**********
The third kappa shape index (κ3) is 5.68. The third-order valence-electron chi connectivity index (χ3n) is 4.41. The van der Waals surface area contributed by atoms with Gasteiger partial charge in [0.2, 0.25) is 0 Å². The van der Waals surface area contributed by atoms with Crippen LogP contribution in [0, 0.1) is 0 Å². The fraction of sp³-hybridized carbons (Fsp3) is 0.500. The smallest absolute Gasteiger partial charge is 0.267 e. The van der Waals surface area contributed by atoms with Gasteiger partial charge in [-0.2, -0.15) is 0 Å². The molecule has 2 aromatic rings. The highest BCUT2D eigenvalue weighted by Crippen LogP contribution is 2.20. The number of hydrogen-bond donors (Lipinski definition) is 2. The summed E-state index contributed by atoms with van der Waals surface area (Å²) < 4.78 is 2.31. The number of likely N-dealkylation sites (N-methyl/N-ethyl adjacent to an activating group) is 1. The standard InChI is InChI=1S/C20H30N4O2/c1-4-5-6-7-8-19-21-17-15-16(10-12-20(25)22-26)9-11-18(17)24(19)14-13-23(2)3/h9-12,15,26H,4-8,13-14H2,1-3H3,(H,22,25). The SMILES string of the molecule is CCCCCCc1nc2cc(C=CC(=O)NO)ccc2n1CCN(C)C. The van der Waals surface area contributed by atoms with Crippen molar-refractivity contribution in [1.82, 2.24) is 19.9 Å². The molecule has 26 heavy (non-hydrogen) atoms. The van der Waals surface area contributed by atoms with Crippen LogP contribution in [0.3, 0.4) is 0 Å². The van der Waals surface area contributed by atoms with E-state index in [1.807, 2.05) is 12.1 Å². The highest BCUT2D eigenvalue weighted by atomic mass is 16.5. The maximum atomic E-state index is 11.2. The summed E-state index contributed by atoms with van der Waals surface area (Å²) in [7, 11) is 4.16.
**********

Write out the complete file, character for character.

The third kappa shape index (κ3) is 5.68. The third-order valence-electron chi connectivity index (χ3n) is 4.41. The van der Waals surface area contributed by atoms with Gasteiger partial charge in [0.2, 0.25) is 0 Å². The van der Waals surface area contributed by atoms with Crippen LogP contribution in [0, 0.1) is 0 Å². The fraction of sp³-hybridized carbons (Fsp3) is 0.500. The smallest absolute Gasteiger partial charge is 0.267 e. The van der Waals surface area contributed by atoms with Gasteiger partial charge in [-0.2, -0.15) is 0 Å². The molecule has 2 aromatic rings. The highest BCUT2D eigenvalue weighted by Crippen LogP contribution is 2.20. The number of hydrogen-bond donors (Lipinski definition) is 2. The summed E-state index contributed by atoms with van der Waals surface area (Å²) < 4.78 is 2.31. The number of likely N-dealkylation sites (N-methyl/N-ethyl adjacent to an activating group) is 1. The standard InChI is InChI=1S/C20H30N4O2/c1-4-5-6-7-8-19-21-17-15-16(10-12-20(25)22-26)9-11-18(17)24(19)14-13-23(2)3/h9-12,15,26H,4-8,13-14H2,1-3H3,(H,22,25). The SMILES string of the molecule is CCCCCCc1nc2cc(C=CC(=O)NO)ccc2n1CCN(C)C. The van der Waals surface area contributed by atoms with Crippen molar-refractivity contribution in [1.82, 2.24) is 19.9 Å². The molecule has 26 heavy (non-hydrogen) atoms. The van der Waals surface area contributed by atoms with Crippen LogP contribution in [0.3, 0.4) is 0 Å². The van der Waals surface area contributed by atoms with E-state index in [1.807, 2.05) is 12.1 Å². The highest BCUT2D eigenvalue weighted by atomic mass is 16.5. The maximum atomic E-state index is 11.2. The summed E-state index contributed by atoms with van der Waals surface area (Å²) in [7, 11) is 4.16.